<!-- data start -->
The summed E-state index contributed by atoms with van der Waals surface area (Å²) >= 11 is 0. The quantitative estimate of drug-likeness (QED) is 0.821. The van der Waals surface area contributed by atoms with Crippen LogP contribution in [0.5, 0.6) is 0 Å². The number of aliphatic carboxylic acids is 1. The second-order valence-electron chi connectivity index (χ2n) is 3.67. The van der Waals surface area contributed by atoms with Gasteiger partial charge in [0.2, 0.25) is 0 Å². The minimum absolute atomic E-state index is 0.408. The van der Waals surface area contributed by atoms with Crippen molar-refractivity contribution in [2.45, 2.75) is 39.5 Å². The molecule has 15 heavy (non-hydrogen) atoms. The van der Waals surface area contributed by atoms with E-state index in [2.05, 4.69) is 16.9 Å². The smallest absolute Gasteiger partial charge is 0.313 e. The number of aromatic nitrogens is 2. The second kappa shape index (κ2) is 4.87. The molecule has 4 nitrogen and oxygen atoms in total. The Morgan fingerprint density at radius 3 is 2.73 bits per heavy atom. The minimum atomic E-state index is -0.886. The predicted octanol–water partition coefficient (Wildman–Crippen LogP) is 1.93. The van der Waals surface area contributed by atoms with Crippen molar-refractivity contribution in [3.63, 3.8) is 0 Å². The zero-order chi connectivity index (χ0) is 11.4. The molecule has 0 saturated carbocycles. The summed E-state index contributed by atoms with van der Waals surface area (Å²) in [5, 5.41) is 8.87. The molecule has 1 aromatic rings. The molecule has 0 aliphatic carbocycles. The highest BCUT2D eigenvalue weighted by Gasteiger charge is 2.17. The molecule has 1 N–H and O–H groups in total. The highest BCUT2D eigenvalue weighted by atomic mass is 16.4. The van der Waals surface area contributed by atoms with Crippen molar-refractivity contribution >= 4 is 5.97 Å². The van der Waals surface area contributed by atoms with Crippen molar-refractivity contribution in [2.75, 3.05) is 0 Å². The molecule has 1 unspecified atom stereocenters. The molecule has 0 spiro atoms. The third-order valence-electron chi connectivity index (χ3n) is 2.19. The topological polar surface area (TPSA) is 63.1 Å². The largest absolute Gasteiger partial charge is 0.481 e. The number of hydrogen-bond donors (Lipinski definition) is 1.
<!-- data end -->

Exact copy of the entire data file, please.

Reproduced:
The summed E-state index contributed by atoms with van der Waals surface area (Å²) >= 11 is 0. The quantitative estimate of drug-likeness (QED) is 0.821. The van der Waals surface area contributed by atoms with Crippen LogP contribution in [0.5, 0.6) is 0 Å². The number of aliphatic carboxylic acids is 1. The second-order valence-electron chi connectivity index (χ2n) is 3.67. The van der Waals surface area contributed by atoms with Gasteiger partial charge in [0.2, 0.25) is 0 Å². The minimum absolute atomic E-state index is 0.408. The van der Waals surface area contributed by atoms with Crippen molar-refractivity contribution in [2.45, 2.75) is 39.5 Å². The molecule has 15 heavy (non-hydrogen) atoms. The van der Waals surface area contributed by atoms with E-state index in [2.05, 4.69) is 16.9 Å². The smallest absolute Gasteiger partial charge is 0.313 e. The number of aromatic nitrogens is 2. The second kappa shape index (κ2) is 4.87. The molecule has 4 nitrogen and oxygen atoms in total. The Morgan fingerprint density at radius 3 is 2.73 bits per heavy atom. The minimum atomic E-state index is -0.886. The predicted octanol–water partition coefficient (Wildman–Crippen LogP) is 1.93. The van der Waals surface area contributed by atoms with Crippen molar-refractivity contribution in [3.63, 3.8) is 0 Å². The zero-order chi connectivity index (χ0) is 11.4. The molecule has 0 saturated carbocycles. The summed E-state index contributed by atoms with van der Waals surface area (Å²) in [5, 5.41) is 8.87. The molecule has 1 aromatic rings. The molecule has 0 aliphatic carbocycles. The highest BCUT2D eigenvalue weighted by Gasteiger charge is 2.17. The molecule has 1 N–H and O–H groups in total. The highest BCUT2D eigenvalue weighted by atomic mass is 16.4. The van der Waals surface area contributed by atoms with Crippen molar-refractivity contribution >= 4 is 5.97 Å². The van der Waals surface area contributed by atoms with Crippen molar-refractivity contribution in [2.75, 3.05) is 0 Å². The molecule has 1 unspecified atom stereocenters. The molecule has 0 spiro atoms. The third-order valence-electron chi connectivity index (χ3n) is 2.19. The topological polar surface area (TPSA) is 63.1 Å². The largest absolute Gasteiger partial charge is 0.481 e. The number of hydrogen-bond donors (Lipinski definition) is 1.